An Adirondack logger keeps working in the woods

Logging and forest industries have a rich and storied past in the North Country. And while the heyday of logging in the Adirondacks is over, hundreds of people in the region still make a living cutting trees in the woods. Twenty-four-year-old Evan Nahor is one of them.

An early start

Nahor grew up just outside Old Forge in Thendara, and has always loved the woods. He had family members that worked in forestry, and in high school he worked for a logging company. He headed to the University of Maine for college, but came home to the Adirondacks each summer and worked for a logging contractor in Long Lake.

He says he “kind of fell in love with Long Lake,” and after he graduated from school, he moved to Long Lake.

Nahor works for an Adirondack contractor, Thomas Donnelly Logging, that works mostly between Long Lake and Tupper Lake. He says it was a natural fit for him, because he’s always been around the “forest products industry” and the woods where he’s always enjoyed recreating.

“And I’ve always been into machines” he admits, “and heavy machines, honestly, so that kind of has morphed into me pursuing a career in the woods.”

A day in the woods

One hundred years ago, Nahor would have used hand tools and horses. As a modern-day logger, he works on a much larger scale. It’s more technical and involves a lot more heavy machinery.

But one thing hasn’t changed — long days spent outside in the forest. Nahor says he works with a small crew, usually “just me and two other guys.” They’ll spend nine- to 10-hour days “skidding, loading trucks, cutting up wood, sending loads to the mill until 4 usually every day.”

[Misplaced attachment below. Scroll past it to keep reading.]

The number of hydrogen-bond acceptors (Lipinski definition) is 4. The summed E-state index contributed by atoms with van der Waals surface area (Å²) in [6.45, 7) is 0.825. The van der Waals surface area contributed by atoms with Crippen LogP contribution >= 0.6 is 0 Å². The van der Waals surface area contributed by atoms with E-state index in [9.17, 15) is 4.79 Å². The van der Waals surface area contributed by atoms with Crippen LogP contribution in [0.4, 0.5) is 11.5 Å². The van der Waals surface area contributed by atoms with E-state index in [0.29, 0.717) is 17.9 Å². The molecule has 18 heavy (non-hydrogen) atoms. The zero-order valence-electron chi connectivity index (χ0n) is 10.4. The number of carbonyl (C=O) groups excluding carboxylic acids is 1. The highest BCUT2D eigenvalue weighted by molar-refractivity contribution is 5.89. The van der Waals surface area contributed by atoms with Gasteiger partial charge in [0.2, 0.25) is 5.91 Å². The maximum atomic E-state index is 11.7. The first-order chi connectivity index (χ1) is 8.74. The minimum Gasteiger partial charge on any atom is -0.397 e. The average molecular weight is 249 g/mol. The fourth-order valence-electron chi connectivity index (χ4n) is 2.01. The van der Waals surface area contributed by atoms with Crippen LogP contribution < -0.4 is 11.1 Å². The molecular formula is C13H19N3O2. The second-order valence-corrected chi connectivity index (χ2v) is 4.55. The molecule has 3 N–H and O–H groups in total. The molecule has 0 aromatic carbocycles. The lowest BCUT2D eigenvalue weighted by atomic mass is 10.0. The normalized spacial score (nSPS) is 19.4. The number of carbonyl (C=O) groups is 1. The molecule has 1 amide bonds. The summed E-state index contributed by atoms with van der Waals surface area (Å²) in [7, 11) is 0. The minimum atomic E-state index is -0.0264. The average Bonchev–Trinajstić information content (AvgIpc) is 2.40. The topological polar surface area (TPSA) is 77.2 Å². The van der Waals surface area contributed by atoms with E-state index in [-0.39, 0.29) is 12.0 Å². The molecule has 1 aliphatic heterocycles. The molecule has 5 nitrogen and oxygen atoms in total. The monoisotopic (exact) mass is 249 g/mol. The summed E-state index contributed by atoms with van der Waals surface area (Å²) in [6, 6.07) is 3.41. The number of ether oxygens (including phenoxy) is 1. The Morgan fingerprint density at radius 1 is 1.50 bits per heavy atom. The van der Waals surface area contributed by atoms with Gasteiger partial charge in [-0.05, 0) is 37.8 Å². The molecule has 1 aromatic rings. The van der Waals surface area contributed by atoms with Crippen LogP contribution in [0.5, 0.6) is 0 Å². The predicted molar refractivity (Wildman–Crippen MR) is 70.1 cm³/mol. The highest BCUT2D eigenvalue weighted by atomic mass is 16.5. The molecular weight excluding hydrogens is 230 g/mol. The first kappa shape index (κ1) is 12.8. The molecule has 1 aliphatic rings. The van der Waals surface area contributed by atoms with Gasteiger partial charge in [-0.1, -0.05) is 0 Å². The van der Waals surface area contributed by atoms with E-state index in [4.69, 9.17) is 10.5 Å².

Nahor says he loves the intensity and the physical nature of logging, and that he’s never stuck in a cubicle. His office is the outdoors.

“If you don’t bring it with you, you don’t have it. There’s no, ‘Oh, I forgot my water bottle,’ and I got to run back to the shop. You don’t get bothered by anyone; you’re out there working. Hard work, but it’s very rewarding to look at a log pile at the end of every day.”

Constant problem solving

The company Nahor works for doesn’t clear-cut the forest. They selectively cut, to try and preserve the woods and prevent erosion. Selectively harvesting wood and getting it out to the road leads to constant problem solving, which is Nahor’s favorite part of the job.

Recurring problems include, “Alright, we need to get an 18-wheeler into here, and get it turned around,” and, “We need to build a road, build a landing, build a turnaround!”

Nahor says in the winter, they’re often using roads you can hardly walk down in the summertime. It takes a lot of work to make them passable.

“Drain it, drag it, get the water off it so then we pack some snow into it, and then it freezes so it’s hard enough to drive a log truck on.”

Pandemic paper demand

The coronavirus pandemic hasn’t changed Nahor’s work, but it did change how much he worked in 2020. Demand for paper plummeted in the spring and has stayed low. That’s meant smaller orders from one of Donnelly’s big customers, the International Paper mill in Ticonderoga.

Nahor says his company, and other regional logging businesses, have turned to other jobs to make ends meet, like excavation and demolition work.

This summer, also because of reduced hours, Nahor devoted more time to his side gig, a small firewood splitting and delivery business.

Now he’s back in the woods almost full-time, and tussling with a logger’s biggest opponent — the unpredictable weather.

“A truck got stuck today, twice. We had to mess around, reset a culvert because the truck went through the culvert. It’s an adventure, every day, for sure.”


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